With negotiations floundering over Britain’s imminent departure from the EU, Humphrey Hawksley reflects on the lessons that Asia can take from a continent in flux
Once a confident nation that ran an empire on which the sun never set, Great Britain is today a fractious place, split within families, villages, Parliament and from cabinet post to cabinet post.
Meanwhile, many in Asia are shaking their heads, wondering what is going on and how much they should care about or plan for unpredictable outcomes.
Nearly three years after the UK’s referendum to leave the European Union, the issue of Britain’s place in Europe and the world remains far from decided. Both the fine-print of negotiations and aspirational rhetoric have a long way to go before the nation once again feels comfortable with itself.
The world’s biggest trading bloc, the European Union is also a political experiment in creating an umbrella of shared values over nations that have routinely been at war. Britain’s decision to leave has had an immediate impact on its international reputation, its domestic politics and on the EU itself.
By watching closely, Asia could learn much about how far to go with its own regional institutions and the risk and opportunity in any integration that attempts to go beyond trade to impinge on sovereignty and government.
At the heart of the Brexit debate are two irreconcilable truths. First is that a critical mass of British voters no longer wish to live under what they view as control by powers outside their borders. The second is that the ease of trade that the EU offers had led to higher standards of living.
Britain’s conundrum is to find a balance between these two forces. Similar debates simmer within Asian institutions such as the Association of South East Asian Nations, the South Asian Association for Regional Cooperation, the China-led Shanghai Cooperation Organisation and others, including the Comprehensive and Progressive Agreement for Trans-Pacific Partnership, newly named after the United States withdrew.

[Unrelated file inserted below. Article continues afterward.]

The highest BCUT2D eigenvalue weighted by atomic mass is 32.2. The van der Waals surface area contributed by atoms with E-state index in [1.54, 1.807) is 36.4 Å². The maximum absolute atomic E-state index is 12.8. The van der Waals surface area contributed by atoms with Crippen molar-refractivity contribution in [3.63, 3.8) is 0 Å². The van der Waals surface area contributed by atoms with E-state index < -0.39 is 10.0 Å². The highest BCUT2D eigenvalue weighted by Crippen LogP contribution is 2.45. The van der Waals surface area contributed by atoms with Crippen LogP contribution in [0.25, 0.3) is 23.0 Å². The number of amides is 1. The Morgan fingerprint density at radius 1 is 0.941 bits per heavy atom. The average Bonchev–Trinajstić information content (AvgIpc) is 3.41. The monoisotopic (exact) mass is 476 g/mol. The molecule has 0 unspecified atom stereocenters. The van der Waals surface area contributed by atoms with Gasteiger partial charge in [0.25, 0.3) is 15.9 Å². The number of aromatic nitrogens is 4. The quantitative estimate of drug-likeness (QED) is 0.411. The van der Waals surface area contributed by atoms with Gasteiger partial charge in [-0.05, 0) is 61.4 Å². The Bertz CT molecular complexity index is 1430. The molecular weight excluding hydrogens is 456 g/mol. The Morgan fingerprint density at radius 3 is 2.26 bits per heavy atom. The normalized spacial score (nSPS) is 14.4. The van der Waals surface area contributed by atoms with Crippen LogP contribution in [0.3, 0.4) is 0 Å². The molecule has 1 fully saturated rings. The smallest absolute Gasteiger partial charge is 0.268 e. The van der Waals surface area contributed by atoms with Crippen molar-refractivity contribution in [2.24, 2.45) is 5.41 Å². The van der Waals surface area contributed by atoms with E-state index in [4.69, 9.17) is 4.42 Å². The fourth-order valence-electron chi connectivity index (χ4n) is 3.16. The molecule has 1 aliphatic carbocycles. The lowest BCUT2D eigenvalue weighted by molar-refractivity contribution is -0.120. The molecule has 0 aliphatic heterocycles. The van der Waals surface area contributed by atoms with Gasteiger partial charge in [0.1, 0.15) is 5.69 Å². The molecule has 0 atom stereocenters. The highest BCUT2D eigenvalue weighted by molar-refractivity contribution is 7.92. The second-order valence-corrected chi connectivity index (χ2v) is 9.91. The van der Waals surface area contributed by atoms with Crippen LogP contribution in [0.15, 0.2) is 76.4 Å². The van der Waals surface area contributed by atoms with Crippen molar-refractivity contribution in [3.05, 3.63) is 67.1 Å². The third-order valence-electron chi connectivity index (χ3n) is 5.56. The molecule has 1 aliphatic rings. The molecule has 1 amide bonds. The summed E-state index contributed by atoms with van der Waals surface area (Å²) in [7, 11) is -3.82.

All of these seek in some way to establish a workable balance between trade and politics and, until a few years ago, they had looked to the EU as a study in forging trans-national agreements between regional sovereign governments.
But now, with increased nationalism, separatism and authoritarianism, the EU’s model template is fractured while Britain has yet to prove itself a successful example of what becomes of a nation that wants out.
This is where Asia plays a crucial role. It is home to numerous emerging economies and three global powers with which Britain will have to increase its trade if it is to show voters it can replace what it has lost from the European single market.
China, India and Japan all have substantive investment in Britain and each views Brexit through a different prism.
Shortly after the referendum, Japan made an unusual intervention with a detailed letter to the British government, outlining what was needed to retain business confidence – essentially staying in the European single market.
A Japan-EU trade agreement is coming into force this month and has taken seven years to negotiate. Once out of the EU and single market, Britain will be excluded. Japanese diplomats say it would take several years to finalise a separate bi-lateral agreement.
Britain used to absorb about 40 per cent of all Japanese investment into Europe and it hosts more than a thousand Japanese-funded companies. Most have been freezing investment while waiting to see what will happen.